The Smith Cobalt Project is comprised of 20 patented claims and 10 staked mineral claims covering 2,890 acres (1,169.7 ha).
Immediately to the west of the Smith Cobalt property is the historic Deer Horn mine, also known as the Cross Lake O’Brien mine. Up to 1966, the mine is reported to have produced approximately 11 million ounces of silver and 100,000 pounds of cobalt. Several of these Ag-Co producing veins extend onto the property and were encountered in the underground workings with associated cobalt and nickel values.
There are several historic mine shafts on the Smith Cobalt, Kirk Lake property, and it’s extension. The Kingston property is located immediately to the west of several historic mine sites which each contained a multitude of veins. The Bende property contains known historical workings, including two mine shafts, three identified veins, and a trench.
The Smith Cobalt Property & Extensions
The Smith Cobalt property consists of nine patented mining claims, covering 177.7 acres (72 ha) and two extensions covering 80 acres (32 ha). The property is located approximately 4 km SE of Cobalt, Ontario and can be accessed from Hwy 11 and by historic mine access roads.
The Proteus Property
The Proteus property consists of three staked mining claims, covering a total of 360 acres ( 144 ha). It is located approximately 5 km SE of Cobalt, Ontario and is contiguous with the Smith Cobalt asset. The Proteus can be accessed from Hwy 11 and then by historic mine access roads.
The Bende and Kingston Properties
The Bende and Kingston properties consist of 1 and 3 patented claims respectively and cover a total of 220 acres (89 ha). Access is through paved roads.
The Kirk Lake Property & Extension
The Kirk Lake property covers a total of 1180 acres ( 472 ha) with it’s extension covering 92 acres (37 ha). The property is located approximately 5 km SE of Cobalt, Ontario and is contiguous with the Proteus asset. Kirk Lake can be accessed from Hwy 567 and then by historic mine and logging access roads.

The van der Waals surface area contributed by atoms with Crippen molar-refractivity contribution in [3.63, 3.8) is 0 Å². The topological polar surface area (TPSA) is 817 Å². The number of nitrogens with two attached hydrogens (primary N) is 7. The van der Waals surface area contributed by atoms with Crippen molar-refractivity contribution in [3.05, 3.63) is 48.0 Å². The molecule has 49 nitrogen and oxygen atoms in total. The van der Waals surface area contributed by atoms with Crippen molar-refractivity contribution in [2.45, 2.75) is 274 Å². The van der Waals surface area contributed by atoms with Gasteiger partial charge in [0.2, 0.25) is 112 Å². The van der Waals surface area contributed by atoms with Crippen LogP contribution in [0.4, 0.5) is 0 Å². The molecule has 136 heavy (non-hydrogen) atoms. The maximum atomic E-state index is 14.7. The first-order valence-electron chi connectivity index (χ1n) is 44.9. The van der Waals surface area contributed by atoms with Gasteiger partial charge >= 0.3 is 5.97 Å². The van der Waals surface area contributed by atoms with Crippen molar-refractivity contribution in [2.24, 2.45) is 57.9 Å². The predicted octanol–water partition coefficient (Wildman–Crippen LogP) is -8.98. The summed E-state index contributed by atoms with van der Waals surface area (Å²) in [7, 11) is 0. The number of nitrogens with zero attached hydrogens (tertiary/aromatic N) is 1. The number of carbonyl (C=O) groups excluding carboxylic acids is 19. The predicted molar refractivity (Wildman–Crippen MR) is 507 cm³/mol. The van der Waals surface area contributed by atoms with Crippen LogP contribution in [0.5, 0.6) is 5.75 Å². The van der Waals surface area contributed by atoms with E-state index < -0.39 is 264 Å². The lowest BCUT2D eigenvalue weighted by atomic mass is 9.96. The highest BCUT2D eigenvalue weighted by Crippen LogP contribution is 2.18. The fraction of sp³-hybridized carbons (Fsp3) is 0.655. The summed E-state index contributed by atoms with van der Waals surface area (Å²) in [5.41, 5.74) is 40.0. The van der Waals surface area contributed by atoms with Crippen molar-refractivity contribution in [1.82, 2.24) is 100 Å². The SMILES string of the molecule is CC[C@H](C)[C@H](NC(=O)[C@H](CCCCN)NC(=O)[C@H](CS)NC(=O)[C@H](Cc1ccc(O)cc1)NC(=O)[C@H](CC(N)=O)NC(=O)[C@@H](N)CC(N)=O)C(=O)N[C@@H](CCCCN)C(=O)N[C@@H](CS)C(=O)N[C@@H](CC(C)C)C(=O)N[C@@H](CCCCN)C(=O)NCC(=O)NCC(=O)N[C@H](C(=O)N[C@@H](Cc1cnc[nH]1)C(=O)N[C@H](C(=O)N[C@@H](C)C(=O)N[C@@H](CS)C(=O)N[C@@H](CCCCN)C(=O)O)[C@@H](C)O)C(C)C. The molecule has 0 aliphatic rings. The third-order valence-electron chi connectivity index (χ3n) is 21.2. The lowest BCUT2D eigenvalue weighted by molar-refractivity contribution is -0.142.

The Coleman Township Properties
Located in the northeast corner of the township, Coleman Township parcels are contiguous with the Company’s Kingston Block as well as with several staked claims in the immediate area. The properties contain the historic Cobalt Twentieth Century Mine (also known as Silver Monarch) and workings – including three shafts that were sunk between 1908 and 1926, and about 400 feet of lateral development. Additionally, 10 historic drill holes are found on the properties.
Basement rocks in the area are sequences of volcanics of Archean Keewatin age and consist mainly of mafic flows and interflow sediments. These Archean rocks are unconformably overlain by relatively flat-lying Proterozoic sediments. The sediments consist of tillites, conglomerates, greywackes, and quartzites of the Coleman member: the lowermost member of the Gowganda Formation of the Cobalt Group within the Huronian Supergroup. The Archean and Proterozoic rocks were intruded by the Nipissing diabase sill. Silver-cobalt mineralization typically occurs in steeply-dipping carbonate veins. The better values are found where these veins cut Coleman sediments and/or are close to the Archean contact with the Nipissing diabase. Historically, in the Cobalt area, most of the Ag-Co has been produced from veins within the Coleman sediments. More recently, the lower diabase-volcanics contact has become increasingly important as a host for significant mineralization.